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Jed Boal ReportingState Troopers will start to crack down on a year-old traffic law that has not caught everyone's attention yet. Compliance can mean the difference between life and death, so UDOT and the UHP need the help of all drivers.
More than a year ago, lawmakers passed a law that aims to protect emergency vehicles pulled off on the side of the highway. It's called the "Slow Down, Move Over" law. Some drivers get it, others don't, but state troopers are ready to write tickets.
If you break down on the side of the road Alan Peterson just might be your good Samaritan. He's one of a dozen UDOT Incident Management Specialists on the Wasatch Front and among hundreds of state troopers and other emergency vehicles that work the side of the interstate with cars and trucks flying by.
Alan Peterson, Incident Management Specialist: “When we're out there, I don't think people realize how dangerous it is to be out on the side of the road."
More than 150 crashes each year involve emergency vehicles. Last year lawmakers passed a law to help. When you spot an emergency vehicle on the side of the road you must slow down and move over a lane. If you can't change lanes, you must move over as far as practical.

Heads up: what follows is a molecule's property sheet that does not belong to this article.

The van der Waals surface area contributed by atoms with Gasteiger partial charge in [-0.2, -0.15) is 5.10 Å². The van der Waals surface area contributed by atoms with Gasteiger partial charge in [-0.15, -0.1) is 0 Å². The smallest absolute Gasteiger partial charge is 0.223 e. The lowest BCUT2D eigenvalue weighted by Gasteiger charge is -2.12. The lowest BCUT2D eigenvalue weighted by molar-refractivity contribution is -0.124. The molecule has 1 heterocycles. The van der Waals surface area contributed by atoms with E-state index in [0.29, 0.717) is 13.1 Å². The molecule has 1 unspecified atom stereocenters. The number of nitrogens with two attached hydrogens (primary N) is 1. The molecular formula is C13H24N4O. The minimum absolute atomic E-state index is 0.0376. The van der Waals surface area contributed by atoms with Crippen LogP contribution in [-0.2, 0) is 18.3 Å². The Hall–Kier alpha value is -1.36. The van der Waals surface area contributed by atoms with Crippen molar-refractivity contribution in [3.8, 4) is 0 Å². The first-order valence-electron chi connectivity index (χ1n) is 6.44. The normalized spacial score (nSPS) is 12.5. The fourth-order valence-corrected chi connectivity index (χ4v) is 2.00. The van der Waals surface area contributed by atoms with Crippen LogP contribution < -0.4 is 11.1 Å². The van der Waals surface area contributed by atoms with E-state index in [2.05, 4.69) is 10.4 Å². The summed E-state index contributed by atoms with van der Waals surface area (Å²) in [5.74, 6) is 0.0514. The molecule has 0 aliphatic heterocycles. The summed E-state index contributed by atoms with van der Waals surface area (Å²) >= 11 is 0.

Alan Peterson, Incident Management Specialist: “There are some people out there who don't realize what the law is anymore."
If you don't make your best effort to move over the class-C misdemeanor will cost you 85 dollars. But it could go as high as one thousand dollars if you do some serious damage.
Trooper Kevin Elmer was hit in Utah County last May. He was sitting in his cruiser writing a citation to a speeder. He looked up in his rear-view mirror just in time to see a red SUV plow into his car at 65-70 miles per hour. He spent four months recovering.
Trooper Kevin Elmer, Utah Highway Patrol: “Just move over, slow down and sometimes, just slowing down is all we can do. Just back off the gas.”
Just nine days ago a motorcycle trooper was hit.
Trooper Kevin Elmer, Utah Highway Patrol: ”It's becoming more and more common, as we work on the side of a very busy road."
UDOT and the UHP say it's a common sense law -- emergency workers need more lifesaving space out there.